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I'm in Thailand now. Before delving deeper in this new country it's a good moment to write about the last moments and feelings in India. After my stay in Arambol, I rode south along the coast for a while, then turned inland for a brief stop in Panjim, the capital of Goa, checked out a few churches in Old Goa and finally rode to Margao from where I took a train back to Mumbai. The train arrived at eleven in the evening and I had an exhilarating ride speeding through the night to my friend Gaurav's place 25 km north. A couple of days later I took a plane to Bangkok, Thailand.
In Goa, Anjuna was another place where it would have been fun to stay longer. A network of small streets and dirt paths leading to both guesthouses and private homes created a fun alternative style village athmosphere. Paradiso was a cool club which would have been still better during season with a larger crowd and the main outdoor stage open. South from Anjuna the resorts started to become more polished and to look like a package holiday destination. My guidebook said that the more luxurious hotels would have been still further south, I didn't go there to check them out. Panjim was a pleasant small city, based on what I can say after spending just a few hours there. Old Goa is famous for its old churches which made it worth a stop, but otherwise it didn't have any life or identity of its own.
India has many faces. One of them is misery, which is emphasized by the fact that luxury is also available for those who can afford to pay. You can almost see it in front of your eyes by reading this story written by a friend of mine. However, independent of the social class, Indians seem to be generally proud of their country. National flags are displayed prominently and the army is looked towards with respect. People have a competitive attitude towards China and are happy to mention that the population of India is predicted to surpass China during the next 20 years. The problems of overpopulation are not in their minds. Those with higher education are also quick to point out how much world-class research is done by Indians abroad.
Indians love bright colours: fabrics, clothes, houses, temples, vehicles, everything is colourful. They are curious, which any traveler will immediately notice: stop anywhere, in particular outside major touristic centers, and you'll be surrounded by people, many people. Curiosity is complemented with hospitality — nowhere else have I been as many times offered tea, meals and places to stay. The hindus have a saying "Guest is God" and the way they follow it makes you humble. Finally, there's sprirituality which is present everywhere: during festivals, at religious places, in daily life.
Since ancient times India has had gurus which have been drawing a large following. It continues still today, ranging from centers with traditions and long heritage to more controversial contemporary figures such as Osho. There are so many different religions living in peaceful coexistence and so many different sects of them in India that you can be certain to meet multiple different views. Unlike the Christian church in most of Europe or Islam in the predominantly muslim countries there's no one single powerful organization which will feed you its answer. You'll have to put your own thought into it. You can of course ignore the spiritual aspects if you like, but they might just draw you in.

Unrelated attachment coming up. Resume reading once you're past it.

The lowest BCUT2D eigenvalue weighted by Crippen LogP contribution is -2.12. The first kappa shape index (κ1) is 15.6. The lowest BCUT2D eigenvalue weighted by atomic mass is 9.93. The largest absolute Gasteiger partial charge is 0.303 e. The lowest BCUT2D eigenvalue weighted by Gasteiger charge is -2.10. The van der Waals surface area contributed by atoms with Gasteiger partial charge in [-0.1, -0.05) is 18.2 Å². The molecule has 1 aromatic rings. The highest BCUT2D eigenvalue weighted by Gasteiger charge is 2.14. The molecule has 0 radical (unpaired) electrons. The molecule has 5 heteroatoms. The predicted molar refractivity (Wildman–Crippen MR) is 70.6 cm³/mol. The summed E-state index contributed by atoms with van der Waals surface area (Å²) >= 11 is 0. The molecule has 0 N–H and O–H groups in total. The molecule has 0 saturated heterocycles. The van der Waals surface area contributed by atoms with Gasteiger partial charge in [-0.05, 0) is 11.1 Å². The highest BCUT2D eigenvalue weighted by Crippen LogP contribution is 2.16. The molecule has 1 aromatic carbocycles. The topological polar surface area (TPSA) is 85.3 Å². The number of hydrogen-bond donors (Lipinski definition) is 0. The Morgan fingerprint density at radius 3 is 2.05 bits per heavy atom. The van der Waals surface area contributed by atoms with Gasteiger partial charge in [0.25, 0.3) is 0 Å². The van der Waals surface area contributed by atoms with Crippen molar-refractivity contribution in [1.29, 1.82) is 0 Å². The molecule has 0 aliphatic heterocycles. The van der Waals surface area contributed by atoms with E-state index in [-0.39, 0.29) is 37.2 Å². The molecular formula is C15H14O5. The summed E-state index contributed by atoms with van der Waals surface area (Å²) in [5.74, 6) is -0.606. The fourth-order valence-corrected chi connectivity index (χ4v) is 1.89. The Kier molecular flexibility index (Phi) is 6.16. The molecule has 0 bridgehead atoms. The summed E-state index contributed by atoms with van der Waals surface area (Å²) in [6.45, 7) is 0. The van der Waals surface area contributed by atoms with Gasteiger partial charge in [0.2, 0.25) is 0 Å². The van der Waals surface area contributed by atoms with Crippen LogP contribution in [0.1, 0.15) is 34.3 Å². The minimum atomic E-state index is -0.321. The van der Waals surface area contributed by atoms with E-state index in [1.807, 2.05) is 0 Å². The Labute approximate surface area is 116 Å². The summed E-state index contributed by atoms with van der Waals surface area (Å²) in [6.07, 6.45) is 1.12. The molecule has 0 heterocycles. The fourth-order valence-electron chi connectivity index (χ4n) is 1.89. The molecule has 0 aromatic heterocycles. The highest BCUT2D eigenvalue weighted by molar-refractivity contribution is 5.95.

The biggest difference in India compared to the culture in Finland is the concept of a joint family. It's not only that three generations live under the same roof and cousins next door, it also means that you are what your family is and vice versa. Stay in line and you'll have the full family support through the hardships of life, but make your parents angry and you may become a social outcast. For example, marriages in India are usually arranged by parents instead of the young couple finding each other themselves. I met a man who was considering to flee with the girl he loved because her parents didn't accept the marriage, a tough choice. Most surprisingly, an Indian friend of mine told that love marriages are actually again in decline after a rise in the eighties and nineties.
My only real culture shock hit during my stay in Jhankri, a small village in Rajasthan. My host, the primary school teacher about whom I wrote three months ago, wanted to introduce me to all his relatives and friends. To be more exact, he wanted that I introduce myself individually to everyone in hindi, which meant several dozen introductions during one day. It was a bit tiring but still okay. However, then he started putting words in my mouth, wanting for example that I personally invite his cousins to Finland because they were his family and now my friends — people I had met just five minutes ago and barely remembered the name. I tried to be polite and play along, but it was a clear clash of cultures. I'm generally happy to welcome people at my place but it's my choice when and how I decide to issue the invitation.
I spent three and a half months in India but still feel it wasn't enough. In Europe, Romania and Moldova were the highlights of this trip but India left an even stronger feeling that I need to come back some day. I started to love the chaos which somehow amazingly works. Being again out of the country will hopefully give some perspective of what really was important and what not, but my intuition tells me that India has still something in its treasure trove for me. I don't know how soon, but I'll be back.